Last October, Grow Food Amherst sponsored a community potluck at the Bangs Center in celebration of National Food Day. We are asking for your help in planning an event or food related activity. This year’s Food Day themes are nutritional education, food justice and partnerships with local farmers!
You can help by joining us on Wednesday, June 18 at 7:00pm – 9:00pm at the Bangs Community Center (Room 101) and/or sharing the 2014 Food Day Meeting flyer with your friends and contacts.
In this meeting, we will share priorities for an improved food system, share ideas on ways to build off last year’s activities, and brainstorm on how your organization can use Food Day to promote your current work for a sustainable food system in Massachusetts.
Please RSVP to: Stephanie Ciccarello, Amherst Sustainability Coordinator at email@example.com or by phone (413) 259-3149.
Thanks for the help!
Food Day is a nationwide celebration of healthy, affordable, and sustainably produced food and a grassroots campaign for better food policies. Here is the 2013 campaign report. Massachusetts was #2 in the country with 640 activities!
Come to this meeting for an overview of what Food Day is, meet others who care about our food system and have fun networking with like minded people.
A few ideas from recent brainstorming sessions around the state:
- MA schools “Eat Real” 2014 challenge (over 340 schools did last year!)
- A statewide “Apple Crunch”
- Food Justice Summits and panels
- Farm tours and community activities with your local farmer
- Health center staff members hosting local food potlucks
- Cooking demonstrations and lessons
- Community youth groups hosting healthy education activities
- Food system forums and/or film screenings at town community centers
- College campus organizing (over 30 campuses participated last year!)
Please bring your ideas to help us plan a local event!
The Massachusetts Executive Office of Energy and Environmental Affairs has awarded Amherst a grant for $105,665 to help acquire land for development of the proposed Sharing Gardens and Beginning Farmer Incubator at the Fort River Farm in East Amherst. To complete the land acquisition, the Town is required to find additional funds. Grow Food Amherst would like to invite you to a public forum to learn more about the proposed project, ask questions, and share your ideas!
Thursday, April 10
5:00 – 6:30 pm
Woodbury Room – Jones Library
The tentative agenda is as follows:
- Welcome and background – John Gerber, Grow Food Amherst
- Status of the proposal and funding – David Ziomek, Town of Amherst
- Experiences growing food on public land – Jake Stocker, farmer at Amethyst Conservation Area
- Preliminary plans for the Sharing Garden – Aaron Drysdale, Chair of the Sharing Garden Committee
The Community Preservation Act Committee voted unanimously to support a request for CPA funds to complete the purchase. The proposal will go before Town Meeting in the spring. While there was significant interest expressed at the Fall Town Meeting, the original proposal was not funded due to unanswered questions about the project. This forum will attempt to answer some of those questions and seek further input from the public.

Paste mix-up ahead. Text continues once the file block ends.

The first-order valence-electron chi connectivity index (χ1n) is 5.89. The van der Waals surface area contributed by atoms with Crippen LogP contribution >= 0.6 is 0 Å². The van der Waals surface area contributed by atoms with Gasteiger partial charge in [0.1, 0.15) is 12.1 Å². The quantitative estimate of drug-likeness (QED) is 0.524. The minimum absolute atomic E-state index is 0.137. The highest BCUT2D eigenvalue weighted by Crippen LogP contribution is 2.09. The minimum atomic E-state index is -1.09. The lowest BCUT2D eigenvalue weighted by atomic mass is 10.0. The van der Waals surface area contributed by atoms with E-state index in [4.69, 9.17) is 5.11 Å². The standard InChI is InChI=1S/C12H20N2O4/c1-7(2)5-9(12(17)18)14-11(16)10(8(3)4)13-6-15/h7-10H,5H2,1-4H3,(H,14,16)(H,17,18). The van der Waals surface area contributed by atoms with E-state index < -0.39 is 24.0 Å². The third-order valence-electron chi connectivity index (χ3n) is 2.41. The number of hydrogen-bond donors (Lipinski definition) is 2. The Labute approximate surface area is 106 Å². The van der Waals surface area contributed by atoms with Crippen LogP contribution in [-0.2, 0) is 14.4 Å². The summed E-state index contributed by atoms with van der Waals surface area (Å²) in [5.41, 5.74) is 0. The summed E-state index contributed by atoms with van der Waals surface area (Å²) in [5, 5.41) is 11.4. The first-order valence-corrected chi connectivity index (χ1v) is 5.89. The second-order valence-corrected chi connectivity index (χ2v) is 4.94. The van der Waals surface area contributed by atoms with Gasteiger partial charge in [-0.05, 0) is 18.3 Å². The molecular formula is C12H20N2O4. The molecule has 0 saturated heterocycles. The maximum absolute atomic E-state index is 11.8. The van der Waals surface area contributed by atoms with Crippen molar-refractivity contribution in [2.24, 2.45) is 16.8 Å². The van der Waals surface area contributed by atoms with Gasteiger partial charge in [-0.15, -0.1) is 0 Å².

Grow Food Amherst is solidly in support of the purchase of the property and is very interested in making sure the concerns of residents and Town Meeting members are addressed. Please join us for this public discussion.
If you are not able to attend, please send your thoughts and questions to: firstname.lastname@example.org
Grow Food Amherst is pleased to invite you to a free workshop!
Herbs for Stress Relief Workshop
Carol Joyce of White Buffalo Herbs
Saturday, March 1
12:00 Noon – 1:00pm
Amherst Regional Middle School; 170 Chestnut St.
Most of us are surrounded by unwanted, irritating noise, pollutants, & smells in today’s world. Many worry or suffer undue stress. Community Herbalist, Carol Joyce of White Buffalo HERBS, will teach you how to create your own Aromatherapy sprays & herbal tinctures and discuss herbal stress relievers. No knowledge of herbs is necessary for this workshop. This is a beginner class.
Please join us for this free workshop!
And if you have not yet been to the Winter Market, it is the place to be on Saturday mornings! Stop by for coffee and conversation with your friends and neighbors….
This month, the Pioneer Valley Relocalization Project welcomes UMass professor John Gerber’s contribution to its In Close Proximity column.
Maria Isabel Vasquez Jimenez was tying grape vines at a farm in Central California on May 14, 2008, when the temperature soared well above 95 degrees. Only a few days in the country, this undocumented field worker, who didn’t have easy access to water, shade or the work breaks required by law, passed out from the heat and died two days later.
She was 17 years old. The Centers for Disease Control reports that heat-related deaths of farm workers are on the rise in the U.S. This deadly trend is unfortunately one of the costs of cheap food.